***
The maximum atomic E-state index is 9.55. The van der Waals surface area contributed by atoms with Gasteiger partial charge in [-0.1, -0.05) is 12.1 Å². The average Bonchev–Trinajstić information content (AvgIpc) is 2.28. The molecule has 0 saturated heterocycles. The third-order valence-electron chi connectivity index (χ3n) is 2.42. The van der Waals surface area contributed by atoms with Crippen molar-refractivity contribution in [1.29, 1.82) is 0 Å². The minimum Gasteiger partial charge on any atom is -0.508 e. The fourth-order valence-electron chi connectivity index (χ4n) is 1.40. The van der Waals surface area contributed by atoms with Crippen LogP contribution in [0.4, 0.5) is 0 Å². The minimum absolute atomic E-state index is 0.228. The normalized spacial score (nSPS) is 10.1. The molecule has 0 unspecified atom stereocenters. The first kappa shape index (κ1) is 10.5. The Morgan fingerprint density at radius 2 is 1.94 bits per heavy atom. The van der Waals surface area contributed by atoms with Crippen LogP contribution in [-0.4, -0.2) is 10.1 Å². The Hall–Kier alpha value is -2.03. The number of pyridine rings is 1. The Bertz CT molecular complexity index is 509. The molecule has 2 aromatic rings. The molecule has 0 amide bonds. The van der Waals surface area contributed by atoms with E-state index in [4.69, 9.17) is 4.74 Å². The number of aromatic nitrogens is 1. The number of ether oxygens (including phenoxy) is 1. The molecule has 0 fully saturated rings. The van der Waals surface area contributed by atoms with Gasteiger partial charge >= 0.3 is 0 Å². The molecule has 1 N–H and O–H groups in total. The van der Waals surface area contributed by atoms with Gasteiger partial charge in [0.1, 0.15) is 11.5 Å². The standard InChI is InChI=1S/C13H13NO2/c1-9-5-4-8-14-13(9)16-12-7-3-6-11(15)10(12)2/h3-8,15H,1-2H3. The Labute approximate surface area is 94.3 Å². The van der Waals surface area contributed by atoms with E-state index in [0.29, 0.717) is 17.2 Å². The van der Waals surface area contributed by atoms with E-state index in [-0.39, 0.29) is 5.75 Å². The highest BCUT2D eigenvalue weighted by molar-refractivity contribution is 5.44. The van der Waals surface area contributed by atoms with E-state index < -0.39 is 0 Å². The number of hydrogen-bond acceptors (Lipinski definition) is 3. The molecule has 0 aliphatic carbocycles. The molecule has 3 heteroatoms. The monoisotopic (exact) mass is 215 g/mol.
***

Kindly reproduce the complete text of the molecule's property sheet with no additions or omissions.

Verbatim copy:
The maximum atomic E-state index is 9.55. The van der Waals surface area contributed by atoms with Gasteiger partial charge in [-0.1, -0.05) is 12.1 Å². The average Bonchev–Trinajstić information content (AvgIpc) is 2.28. The molecule has 0 saturated heterocycles. The third-order valence-electron chi connectivity index (χ3n) is 2.42. The van der Waals surface area contributed by atoms with Crippen molar-refractivity contribution in [1.29, 1.82) is 0 Å². The minimum Gasteiger partial charge on any atom is -0.508 e. The fourth-order valence-electron chi connectivity index (χ4n) is 1.40. The van der Waals surface area contributed by atoms with Crippen LogP contribution in [0.4, 0.5) is 0 Å². The minimum absolute atomic E-state index is 0.228. The normalized spacial score (nSPS) is 10.1. The molecule has 0 unspecified atom stereocenters. The first kappa shape index (κ1) is 10.5. The Morgan fingerprint density at radius 2 is 1.94 bits per heavy atom. The van der Waals surface area contributed by atoms with Crippen LogP contribution in [-0.4, -0.2) is 10.1 Å². The Hall–Kier alpha value is -2.03. The number of pyridine rings is 1. The Bertz CT molecular complexity index is 509. The molecule has 2 aromatic rings. The molecule has 0 amide bonds. The van der Waals surface area contributed by atoms with E-state index in [4.69, 9.17) is 4.74 Å². The number of aromatic nitrogens is 1. The number of ether oxygens (including phenoxy) is 1. The molecule has 0 fully saturated rings. The van der Waals surface area contributed by atoms with Gasteiger partial charge >= 0.3 is 0 Å². The molecule has 1 N–H and O–H groups in total. The van der Waals surface area contributed by atoms with Gasteiger partial charge in [0.1, 0.15) is 11.5 Å². The standard InChI is InChI=1S/C13H13NO2/c1-9-5-4-8-14-13(9)16-12-7-3-6-11(15)10(12)2/h3-8,15H,1-2H3. The Labute approximate surface area is 94.3 Å². The van der Waals surface area contributed by atoms with E-state index in [0.29, 0.717) is 17.2 Å². The van der Waals surface area contributed by atoms with E-state index in [-0.39, 0.29) is 5.75 Å². The highest BCUT2D eigenvalue weighted by molar-refractivity contribution is 5.44. The van der Waals surface area contributed by atoms with E-state index < -0.39 is 0 Å². The number of hydrogen-bond acceptors (Lipinski definition) is 3. The molecule has 0 aliphatic carbocycles. The molecule has 3 heteroatoms. The monoisotopic (exact) mass is 215 g/mol.